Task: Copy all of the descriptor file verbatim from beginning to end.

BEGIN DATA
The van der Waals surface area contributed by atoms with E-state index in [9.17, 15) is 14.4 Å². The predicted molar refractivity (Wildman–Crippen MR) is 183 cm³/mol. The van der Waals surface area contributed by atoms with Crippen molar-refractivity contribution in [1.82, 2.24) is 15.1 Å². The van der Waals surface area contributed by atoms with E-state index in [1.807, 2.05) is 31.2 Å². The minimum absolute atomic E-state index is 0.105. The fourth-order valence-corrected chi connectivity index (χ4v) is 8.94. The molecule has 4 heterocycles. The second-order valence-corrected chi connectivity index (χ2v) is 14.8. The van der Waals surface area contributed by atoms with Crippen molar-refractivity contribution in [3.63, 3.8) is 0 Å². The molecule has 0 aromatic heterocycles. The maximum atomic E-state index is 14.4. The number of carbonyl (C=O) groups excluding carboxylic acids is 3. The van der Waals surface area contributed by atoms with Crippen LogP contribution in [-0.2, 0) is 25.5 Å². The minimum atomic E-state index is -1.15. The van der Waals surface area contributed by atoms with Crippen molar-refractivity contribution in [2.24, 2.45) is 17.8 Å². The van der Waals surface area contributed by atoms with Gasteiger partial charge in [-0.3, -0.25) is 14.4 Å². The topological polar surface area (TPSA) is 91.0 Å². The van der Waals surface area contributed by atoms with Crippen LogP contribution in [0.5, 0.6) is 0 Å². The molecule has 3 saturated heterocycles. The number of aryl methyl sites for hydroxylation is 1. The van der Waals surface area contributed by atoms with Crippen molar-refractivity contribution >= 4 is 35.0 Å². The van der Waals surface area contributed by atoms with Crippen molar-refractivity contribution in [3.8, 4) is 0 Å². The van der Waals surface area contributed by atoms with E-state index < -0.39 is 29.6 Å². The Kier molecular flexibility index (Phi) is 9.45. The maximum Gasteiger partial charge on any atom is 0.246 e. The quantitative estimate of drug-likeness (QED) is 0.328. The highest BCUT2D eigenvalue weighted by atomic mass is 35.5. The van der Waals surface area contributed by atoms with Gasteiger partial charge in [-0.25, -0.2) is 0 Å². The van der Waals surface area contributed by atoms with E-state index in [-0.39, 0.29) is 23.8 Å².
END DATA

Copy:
The van der Waals surface area contributed by atoms with E-state index in [9.17, 15) is 14.4 Å². The predicted molar refractivity (Wildman–Crippen MR) is 183 cm³/mol. The van der Waals surface area contributed by atoms with Crippen molar-refractivity contribution in [1.82, 2.24) is 15.1 Å². The van der Waals surface area contributed by atoms with E-state index in [1.807, 2.05) is 31.2 Å². The minimum absolute atomic E-state index is 0.105. The fourth-order valence-corrected chi connectivity index (χ4v) is 8.94. The molecule has 4 heterocycles. The second-order valence-corrected chi connectivity index (χ2v) is 14.8. The van der Waals surface area contributed by atoms with Crippen molar-refractivity contribution in [3.63, 3.8) is 0 Å². The molecule has 0 aromatic heterocycles. The maximum atomic E-state index is 14.4. The number of carbonyl (C=O) groups excluding carboxylic acids is 3. The van der Waals surface area contributed by atoms with Crippen LogP contribution in [-0.2, 0) is 25.5 Å². The minimum atomic E-state index is -1.15. The van der Waals surface area contributed by atoms with Crippen molar-refractivity contribution in [2.24, 2.45) is 17.8 Å². The van der Waals surface area contributed by atoms with Gasteiger partial charge in [-0.3, -0.25) is 14.4 Å². The topological polar surface area (TPSA) is 91.0 Å². The van der Waals surface area contributed by atoms with Crippen LogP contribution in [0.5, 0.6) is 0 Å². The molecule has 3 saturated heterocycles. The number of aryl methyl sites for hydroxylation is 1. The van der Waals surface area contributed by atoms with Crippen molar-refractivity contribution >= 4 is 35.0 Å². The van der Waals surface area contributed by atoms with Crippen molar-refractivity contribution in [3.8, 4) is 0 Å². The van der Waals surface area contributed by atoms with E-state index < -0.39 is 29.6 Å². The Kier molecular flexibility index (Phi) is 9.45. The maximum Gasteiger partial charge on any atom is 0.246 e. The quantitative estimate of drug-likeness (QED) is 0.328. The highest BCUT2D eigenvalue weighted by atomic mass is 35.5. The van der Waals surface area contributed by atoms with Gasteiger partial charge in [-0.25, -0.2) is 0 Å². The van der Waals surface area contributed by atoms with E-state index in [-0.39, 0.29) is 23.8 Å².